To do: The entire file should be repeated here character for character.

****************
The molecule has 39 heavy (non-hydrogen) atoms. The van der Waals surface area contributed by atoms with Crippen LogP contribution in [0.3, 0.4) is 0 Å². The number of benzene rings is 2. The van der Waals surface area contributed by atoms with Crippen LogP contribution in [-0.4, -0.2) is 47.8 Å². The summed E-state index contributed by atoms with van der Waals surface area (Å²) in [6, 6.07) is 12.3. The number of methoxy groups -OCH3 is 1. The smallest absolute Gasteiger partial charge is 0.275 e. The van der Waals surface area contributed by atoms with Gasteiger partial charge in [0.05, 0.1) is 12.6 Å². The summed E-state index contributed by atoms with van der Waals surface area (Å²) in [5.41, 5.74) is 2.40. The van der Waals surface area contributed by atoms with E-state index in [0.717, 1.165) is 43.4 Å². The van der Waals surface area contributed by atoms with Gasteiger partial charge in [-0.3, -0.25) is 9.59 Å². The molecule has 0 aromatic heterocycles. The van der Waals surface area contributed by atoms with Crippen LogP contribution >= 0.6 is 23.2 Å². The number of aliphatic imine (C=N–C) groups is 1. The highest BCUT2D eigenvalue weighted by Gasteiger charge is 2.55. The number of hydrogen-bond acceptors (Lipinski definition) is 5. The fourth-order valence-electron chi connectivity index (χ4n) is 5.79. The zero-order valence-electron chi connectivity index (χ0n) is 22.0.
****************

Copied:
The molecule has 39 heavy (non-hydrogen) atoms. The van der Waals surface area contributed by atoms with Crippen LogP contribution in [0.3, 0.4) is 0 Å². The number of benzene rings is 2. The van der Waals surface area contributed by atoms with Crippen LogP contribution in [-0.4, -0.2) is 47.8 Å². The summed E-state index contributed by atoms with van der Waals surface area (Å²) in [6, 6.07) is 12.3. The number of methoxy groups -OCH3 is 1. The smallest absolute Gasteiger partial charge is 0.275 e. The van der Waals surface area contributed by atoms with Gasteiger partial charge in [0.05, 0.1) is 12.6 Å². The summed E-state index contributed by atoms with van der Waals surface area (Å²) in [5.41, 5.74) is 2.40. The van der Waals surface area contributed by atoms with E-state index in [0.717, 1.165) is 43.4 Å². The van der Waals surface area contributed by atoms with Gasteiger partial charge in [-0.3, -0.25) is 9.59 Å². The molecule has 0 aromatic heterocycles. The van der Waals surface area contributed by atoms with Crippen LogP contribution >= 0.6 is 23.2 Å². The number of aliphatic imine (C=N–C) groups is 1. The highest BCUT2D eigenvalue weighted by Gasteiger charge is 2.55. The number of hydrogen-bond acceptors (Lipinski definition) is 5. The fourth-order valence-electron chi connectivity index (χ4n) is 5.79. The zero-order valence-electron chi connectivity index (χ0n) is 22.0.